The aft deck rails, at a depth of 26m, are festooned with pastel-shaded plumose anemones which, if you are lucky, are fully blossomed out, and feeding.
As the Lucy is a small coaster, it is perfectly sized for the depth and viz so it is possible to appreciate the classic ship lines.


The second dive was a choice of High Point or the slate wreck both located just to the north of Milford Haven.
The Slate wreck is a recent discovery made by Len Bateman of Dive Pembrokeshire in 1998. There were some large pieces of slate, about a few hundred in all. The slate lies on the edge of a large reef dropping down to 20 metres.

High point is classed as a wall dive. The second small bay around from Martins Haven, heading east, there are some interesting gullies and small caves under the kelp at 8m. There were large boulders and a sandy bottom. We were told there was a chance of seeing octopus here but alas we saw none.

This morning the wind was starting to pick up and the dive site was chosen to be a wreck reportedly to have shells on it.
Once out of the shelter of the Haven there was quite a swell. A bumpy ride ensued to the dive site which was quite exposed.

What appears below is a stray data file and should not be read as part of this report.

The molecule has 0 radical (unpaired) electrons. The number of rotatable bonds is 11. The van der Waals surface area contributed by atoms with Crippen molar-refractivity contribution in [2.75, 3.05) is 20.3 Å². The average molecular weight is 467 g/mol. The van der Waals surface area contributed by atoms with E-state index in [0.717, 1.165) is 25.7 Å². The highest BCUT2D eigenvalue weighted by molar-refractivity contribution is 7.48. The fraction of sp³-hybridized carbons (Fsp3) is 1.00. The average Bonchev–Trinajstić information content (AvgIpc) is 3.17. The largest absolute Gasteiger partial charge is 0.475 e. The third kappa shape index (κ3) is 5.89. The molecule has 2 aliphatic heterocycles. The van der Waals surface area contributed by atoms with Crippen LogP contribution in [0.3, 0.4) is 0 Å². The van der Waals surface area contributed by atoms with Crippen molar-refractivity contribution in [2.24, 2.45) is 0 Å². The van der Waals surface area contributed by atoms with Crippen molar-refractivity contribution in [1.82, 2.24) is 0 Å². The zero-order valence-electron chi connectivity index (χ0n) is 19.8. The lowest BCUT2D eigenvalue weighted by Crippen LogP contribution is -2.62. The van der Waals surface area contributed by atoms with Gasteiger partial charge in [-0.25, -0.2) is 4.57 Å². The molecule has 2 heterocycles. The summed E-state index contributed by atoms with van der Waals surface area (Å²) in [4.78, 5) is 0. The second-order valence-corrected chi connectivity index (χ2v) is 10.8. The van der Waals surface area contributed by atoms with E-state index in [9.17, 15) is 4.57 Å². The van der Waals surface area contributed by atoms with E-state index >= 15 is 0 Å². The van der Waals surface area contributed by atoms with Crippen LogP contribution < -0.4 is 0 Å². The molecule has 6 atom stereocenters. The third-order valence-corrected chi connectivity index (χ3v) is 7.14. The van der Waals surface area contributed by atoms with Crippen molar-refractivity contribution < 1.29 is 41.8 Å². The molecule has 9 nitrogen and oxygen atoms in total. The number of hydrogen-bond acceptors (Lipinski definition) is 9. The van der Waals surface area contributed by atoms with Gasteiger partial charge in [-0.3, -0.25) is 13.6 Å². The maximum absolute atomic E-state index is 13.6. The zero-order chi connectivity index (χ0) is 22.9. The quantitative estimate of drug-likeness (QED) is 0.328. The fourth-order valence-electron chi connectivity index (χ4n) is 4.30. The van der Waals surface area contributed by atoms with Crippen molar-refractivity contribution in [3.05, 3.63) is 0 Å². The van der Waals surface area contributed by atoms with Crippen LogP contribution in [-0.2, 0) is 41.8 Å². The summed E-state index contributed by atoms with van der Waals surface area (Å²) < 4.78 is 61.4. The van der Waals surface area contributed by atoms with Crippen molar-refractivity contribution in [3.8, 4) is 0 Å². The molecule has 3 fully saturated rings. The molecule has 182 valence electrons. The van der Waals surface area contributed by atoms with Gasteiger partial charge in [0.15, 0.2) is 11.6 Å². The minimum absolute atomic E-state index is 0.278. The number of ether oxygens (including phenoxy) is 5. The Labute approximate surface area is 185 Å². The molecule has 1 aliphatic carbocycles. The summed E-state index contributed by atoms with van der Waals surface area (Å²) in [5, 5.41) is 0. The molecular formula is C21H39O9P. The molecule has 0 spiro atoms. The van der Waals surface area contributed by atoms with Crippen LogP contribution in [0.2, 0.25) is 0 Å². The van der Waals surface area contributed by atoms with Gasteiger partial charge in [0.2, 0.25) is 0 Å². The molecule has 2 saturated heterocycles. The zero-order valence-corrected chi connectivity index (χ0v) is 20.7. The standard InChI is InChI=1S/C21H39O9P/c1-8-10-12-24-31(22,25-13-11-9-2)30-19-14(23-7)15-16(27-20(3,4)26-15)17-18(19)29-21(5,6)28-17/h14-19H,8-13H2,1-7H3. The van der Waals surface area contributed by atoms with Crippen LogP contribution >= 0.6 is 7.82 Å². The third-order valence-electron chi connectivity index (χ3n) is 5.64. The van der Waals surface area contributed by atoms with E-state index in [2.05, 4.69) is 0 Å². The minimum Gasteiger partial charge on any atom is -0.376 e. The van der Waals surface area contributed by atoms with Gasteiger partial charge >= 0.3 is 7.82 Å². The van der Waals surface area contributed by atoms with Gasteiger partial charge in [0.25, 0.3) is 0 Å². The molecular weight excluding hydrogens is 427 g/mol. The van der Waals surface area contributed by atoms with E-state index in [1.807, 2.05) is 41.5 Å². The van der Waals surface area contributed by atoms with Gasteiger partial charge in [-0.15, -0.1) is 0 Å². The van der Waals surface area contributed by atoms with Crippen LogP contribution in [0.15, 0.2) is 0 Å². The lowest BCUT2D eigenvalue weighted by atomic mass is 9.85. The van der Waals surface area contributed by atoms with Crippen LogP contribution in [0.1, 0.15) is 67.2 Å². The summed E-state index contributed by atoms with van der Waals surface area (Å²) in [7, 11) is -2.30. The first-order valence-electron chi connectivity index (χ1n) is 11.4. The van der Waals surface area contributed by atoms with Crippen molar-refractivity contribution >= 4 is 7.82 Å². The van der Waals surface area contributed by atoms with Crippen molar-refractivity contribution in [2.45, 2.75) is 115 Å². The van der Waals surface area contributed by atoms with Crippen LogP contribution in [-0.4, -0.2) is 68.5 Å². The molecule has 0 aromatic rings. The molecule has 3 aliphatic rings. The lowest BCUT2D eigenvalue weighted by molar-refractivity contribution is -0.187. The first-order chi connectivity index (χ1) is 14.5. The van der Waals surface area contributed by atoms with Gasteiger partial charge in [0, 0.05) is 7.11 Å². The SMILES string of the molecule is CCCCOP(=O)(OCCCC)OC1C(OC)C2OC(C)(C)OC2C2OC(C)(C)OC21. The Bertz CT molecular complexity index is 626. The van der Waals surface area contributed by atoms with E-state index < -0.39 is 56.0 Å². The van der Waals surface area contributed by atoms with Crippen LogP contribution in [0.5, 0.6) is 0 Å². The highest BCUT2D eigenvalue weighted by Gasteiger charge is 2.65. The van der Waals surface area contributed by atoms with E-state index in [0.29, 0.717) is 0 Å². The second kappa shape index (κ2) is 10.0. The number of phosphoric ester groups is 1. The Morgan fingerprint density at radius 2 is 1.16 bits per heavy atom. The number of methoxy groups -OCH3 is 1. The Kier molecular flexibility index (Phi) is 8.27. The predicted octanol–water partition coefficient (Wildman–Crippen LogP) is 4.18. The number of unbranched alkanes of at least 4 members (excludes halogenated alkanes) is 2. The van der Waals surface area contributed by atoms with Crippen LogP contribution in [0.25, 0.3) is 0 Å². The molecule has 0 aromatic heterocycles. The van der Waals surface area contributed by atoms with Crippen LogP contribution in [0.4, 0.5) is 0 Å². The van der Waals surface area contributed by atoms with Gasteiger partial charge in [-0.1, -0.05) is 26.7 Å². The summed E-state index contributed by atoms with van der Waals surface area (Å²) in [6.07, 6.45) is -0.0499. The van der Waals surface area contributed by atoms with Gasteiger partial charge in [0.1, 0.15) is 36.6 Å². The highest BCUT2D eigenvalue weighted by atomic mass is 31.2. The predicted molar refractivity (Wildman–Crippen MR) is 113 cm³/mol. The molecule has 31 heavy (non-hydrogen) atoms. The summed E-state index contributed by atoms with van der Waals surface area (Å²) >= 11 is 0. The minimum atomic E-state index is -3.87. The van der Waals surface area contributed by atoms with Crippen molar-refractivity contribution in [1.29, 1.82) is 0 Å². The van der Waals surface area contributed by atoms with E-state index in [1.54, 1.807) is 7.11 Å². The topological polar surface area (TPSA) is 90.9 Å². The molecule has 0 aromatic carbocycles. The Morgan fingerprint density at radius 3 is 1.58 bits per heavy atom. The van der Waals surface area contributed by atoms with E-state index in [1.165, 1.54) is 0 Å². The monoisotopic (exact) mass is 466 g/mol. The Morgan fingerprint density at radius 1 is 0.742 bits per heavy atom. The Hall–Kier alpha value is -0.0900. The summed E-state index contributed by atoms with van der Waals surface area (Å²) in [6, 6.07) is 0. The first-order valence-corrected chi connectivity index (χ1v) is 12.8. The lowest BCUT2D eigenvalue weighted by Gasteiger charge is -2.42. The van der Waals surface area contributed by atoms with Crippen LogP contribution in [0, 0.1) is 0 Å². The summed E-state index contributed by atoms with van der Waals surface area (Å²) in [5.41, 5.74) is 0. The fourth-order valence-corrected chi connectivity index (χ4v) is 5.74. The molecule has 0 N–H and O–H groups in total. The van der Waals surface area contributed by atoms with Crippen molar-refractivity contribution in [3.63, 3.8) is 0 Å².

The stand-in skipper for the day, Brian had other commitments, said all was fine for the dive to go ahead as he had seen weather much worse.
Myself and Sean were the first in the water but because of the rocky ride during kitting up and feeling a little green around the gills I had forgotten to put on trim weights so was unable to sink - a godsend as it turned out as trying to get back in the boat was tricky to say the least so the diving was called off at that point.
Several others were also starting to look decidedly green so we headed to calmer waters.
After bacon butties and a deliberation it was decided that due to the less than calm sea, diving for the day would be suspended so we spent the rest of the day with a trip to Tenby.

On the way to Tenby we stopped off at Manorbier, the birthplace of our current DO - Dave.
The journey to Manorbier takes you through Pembrokeshire's beautiful countryside, with colourful hedgerows and winding country lanes. Once in the village you will find a medieval castle, a Norman church, a post office cum general store, a garage, a cafe/ tea room and 'the only pub in the village' - The Castle Inn.
Moving swiftly on we arrived at Tenby. The afternoon was warm and sunny, a stark contrast to the rough and windy Celtic Sea. Just right for a cream tea!

It is very rare for a boat to be unable to launch and diving to take place in Pembrokeshire , but unfortunately Thursday was one of those rare days. Winds reaching force five were battering the coastline. Plan B was for the boat to meet us at Martins Haven where the sea was calmer but the swell prevented it. Some of the party decided to head home whilst the rest of us decided to travel over to Martins Haven anyway to sample what was described as one the best shore dives in the UK.